8 Reasons We Don’t Read the Bible Like We Should

Jeff Anderson

8 Reasons We Don’t Read the Bible Like We Should Wednesday, May 31, 2017

My wife and I have four children, with our oldest in college and youngest in elementary school. Helping them develop their own walk with God is on our minds—a lot! So are questions about why so many young people are walking away from faith, and why parents often have a distant relationship with God.

I’m called to guide my own family, and help other believers walk with God. I’ve seen all kinds of programs, books, and solutions offered. All sound wonderful, but seem to fall short.

And there’s plenty of explanations about why young people are drifting from faith – it’s culture… it’s media… it’s parenting styles… it’s ineffective youth ministry.

I kept coming back to an answer that was so obvious… I almost missed it. The Bible.

It’s no secret biblical literacy is on decline. Every major researcher on faith trends seems to be reporting it.

But why?

The Bible is our only unchanging lifeline to our faith. Its words are the truest, and most transferable expression of God.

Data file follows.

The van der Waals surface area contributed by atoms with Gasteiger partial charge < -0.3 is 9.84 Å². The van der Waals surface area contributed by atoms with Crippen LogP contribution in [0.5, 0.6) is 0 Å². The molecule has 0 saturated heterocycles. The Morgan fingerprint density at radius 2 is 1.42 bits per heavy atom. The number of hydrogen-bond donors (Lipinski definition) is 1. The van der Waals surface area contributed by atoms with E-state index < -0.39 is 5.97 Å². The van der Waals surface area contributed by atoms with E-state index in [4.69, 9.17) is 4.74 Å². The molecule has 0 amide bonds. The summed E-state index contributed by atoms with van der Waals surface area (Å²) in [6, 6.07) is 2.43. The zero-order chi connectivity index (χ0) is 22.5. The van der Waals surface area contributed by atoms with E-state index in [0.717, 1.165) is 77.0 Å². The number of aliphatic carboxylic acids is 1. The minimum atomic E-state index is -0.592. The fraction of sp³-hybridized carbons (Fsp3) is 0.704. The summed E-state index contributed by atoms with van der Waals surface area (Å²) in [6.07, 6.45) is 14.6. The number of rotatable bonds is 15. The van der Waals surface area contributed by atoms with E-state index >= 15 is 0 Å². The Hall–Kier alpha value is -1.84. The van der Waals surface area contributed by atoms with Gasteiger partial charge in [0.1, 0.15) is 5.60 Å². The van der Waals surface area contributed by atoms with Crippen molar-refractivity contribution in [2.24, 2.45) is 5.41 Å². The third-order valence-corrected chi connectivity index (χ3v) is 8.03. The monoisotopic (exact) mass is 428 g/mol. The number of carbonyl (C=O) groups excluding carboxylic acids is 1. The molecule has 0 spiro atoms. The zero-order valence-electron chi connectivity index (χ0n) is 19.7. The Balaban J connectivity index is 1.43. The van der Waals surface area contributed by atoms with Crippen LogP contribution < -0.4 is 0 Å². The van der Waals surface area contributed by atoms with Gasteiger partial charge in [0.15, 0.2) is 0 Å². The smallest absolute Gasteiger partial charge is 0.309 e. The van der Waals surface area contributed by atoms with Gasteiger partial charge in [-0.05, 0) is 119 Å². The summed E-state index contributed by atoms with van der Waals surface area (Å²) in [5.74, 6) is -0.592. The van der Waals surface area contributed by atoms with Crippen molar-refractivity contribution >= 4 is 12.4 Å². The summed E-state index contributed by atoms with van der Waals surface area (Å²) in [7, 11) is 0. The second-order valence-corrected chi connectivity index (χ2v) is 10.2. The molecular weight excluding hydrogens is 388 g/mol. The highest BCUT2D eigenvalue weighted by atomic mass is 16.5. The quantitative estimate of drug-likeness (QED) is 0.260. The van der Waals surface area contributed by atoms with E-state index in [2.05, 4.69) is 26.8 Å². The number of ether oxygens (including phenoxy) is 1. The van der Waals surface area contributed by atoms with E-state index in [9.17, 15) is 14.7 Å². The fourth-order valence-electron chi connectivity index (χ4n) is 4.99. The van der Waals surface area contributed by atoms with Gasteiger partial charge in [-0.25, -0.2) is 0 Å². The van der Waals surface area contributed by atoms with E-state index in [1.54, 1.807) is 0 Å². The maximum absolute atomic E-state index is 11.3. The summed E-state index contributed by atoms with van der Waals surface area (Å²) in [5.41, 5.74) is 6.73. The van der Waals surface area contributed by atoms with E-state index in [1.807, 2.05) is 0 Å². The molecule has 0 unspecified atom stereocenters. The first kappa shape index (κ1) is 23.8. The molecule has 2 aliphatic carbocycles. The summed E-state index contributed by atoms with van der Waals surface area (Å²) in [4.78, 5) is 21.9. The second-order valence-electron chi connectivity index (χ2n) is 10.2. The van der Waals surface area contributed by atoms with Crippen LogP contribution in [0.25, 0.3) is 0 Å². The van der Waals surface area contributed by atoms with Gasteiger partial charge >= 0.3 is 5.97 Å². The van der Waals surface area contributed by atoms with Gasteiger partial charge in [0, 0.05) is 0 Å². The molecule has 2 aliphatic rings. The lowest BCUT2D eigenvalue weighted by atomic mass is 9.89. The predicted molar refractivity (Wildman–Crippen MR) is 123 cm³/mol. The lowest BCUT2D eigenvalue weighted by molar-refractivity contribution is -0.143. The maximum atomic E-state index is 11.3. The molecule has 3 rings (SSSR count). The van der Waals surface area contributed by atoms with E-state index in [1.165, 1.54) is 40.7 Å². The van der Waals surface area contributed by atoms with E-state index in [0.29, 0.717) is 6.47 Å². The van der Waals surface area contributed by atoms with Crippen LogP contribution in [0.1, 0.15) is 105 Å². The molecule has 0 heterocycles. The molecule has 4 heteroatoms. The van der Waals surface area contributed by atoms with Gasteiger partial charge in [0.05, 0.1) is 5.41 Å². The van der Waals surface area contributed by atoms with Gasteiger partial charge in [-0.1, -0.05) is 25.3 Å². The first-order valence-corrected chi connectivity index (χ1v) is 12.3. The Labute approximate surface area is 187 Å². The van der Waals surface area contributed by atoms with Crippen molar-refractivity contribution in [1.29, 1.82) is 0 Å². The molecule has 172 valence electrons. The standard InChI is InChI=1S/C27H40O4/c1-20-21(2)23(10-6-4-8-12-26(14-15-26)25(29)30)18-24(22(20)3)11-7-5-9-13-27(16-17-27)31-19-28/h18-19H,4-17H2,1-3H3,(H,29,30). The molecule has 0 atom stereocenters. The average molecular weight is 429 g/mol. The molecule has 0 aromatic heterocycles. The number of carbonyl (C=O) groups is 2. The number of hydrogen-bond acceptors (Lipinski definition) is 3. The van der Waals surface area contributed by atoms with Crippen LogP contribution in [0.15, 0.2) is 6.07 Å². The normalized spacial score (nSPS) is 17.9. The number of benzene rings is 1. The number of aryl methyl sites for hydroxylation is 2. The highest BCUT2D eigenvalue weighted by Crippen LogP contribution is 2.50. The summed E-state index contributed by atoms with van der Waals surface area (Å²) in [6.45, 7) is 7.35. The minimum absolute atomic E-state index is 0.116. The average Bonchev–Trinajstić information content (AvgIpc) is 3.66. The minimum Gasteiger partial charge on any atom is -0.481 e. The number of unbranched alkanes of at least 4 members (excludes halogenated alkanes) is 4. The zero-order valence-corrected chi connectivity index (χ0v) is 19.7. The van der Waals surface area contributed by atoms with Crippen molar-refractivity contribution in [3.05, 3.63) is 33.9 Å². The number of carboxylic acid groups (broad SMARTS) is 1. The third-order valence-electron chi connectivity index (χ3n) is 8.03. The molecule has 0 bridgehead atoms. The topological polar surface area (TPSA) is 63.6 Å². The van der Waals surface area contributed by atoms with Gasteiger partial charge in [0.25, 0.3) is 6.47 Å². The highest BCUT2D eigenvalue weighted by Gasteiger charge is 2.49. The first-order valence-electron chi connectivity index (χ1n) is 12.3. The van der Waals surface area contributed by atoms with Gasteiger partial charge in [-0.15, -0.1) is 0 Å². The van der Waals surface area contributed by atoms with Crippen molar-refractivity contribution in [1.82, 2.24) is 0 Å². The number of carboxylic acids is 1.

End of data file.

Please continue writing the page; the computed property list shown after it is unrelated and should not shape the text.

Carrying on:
Only this book levels the playing field for anyone to approach God. In many ways, the words are the closest we can get to our Creator, and the only way faith transfers from one generation to the next.

Bible related products, apps, and topical books are not the answer. We have access to bazillions. Cartoons won’t build our faith, movies won’t renew our minds, and seminars won’t feed our hearts.

The Bible text is alive. So why do we settle for being once-removed from the source? Why aren’t we meeting God through His word?

Too many Christians either haven’t been engaging with the Bible, or are engaging with it in ways that don’t deepen their walk with God. As a result, the Bible doesn’t have a place in normal everyday conversations.

Here are 8 reasons we don’t read the Bible. (And I have an antidote for this at the end of the post!)

Image courtesy: ©Thinkstock/artisteer

8 Reasons We Don’t Read the Bible Like We Should

1. The Bible is optional

After all, we have TV, internet, and plenty of “wise” voices touting answers. The faith message has been oversimplified with trite expressions:

Love God, love people.

Why do I need to read that dusty book when I have a four-word synopsis?

Many people see more verses of scripture on Facebook memes than in their Bible. And to them, Facebook replaces the Bible.

Image courtesy: ©Thinkstock/Thomas-Soellner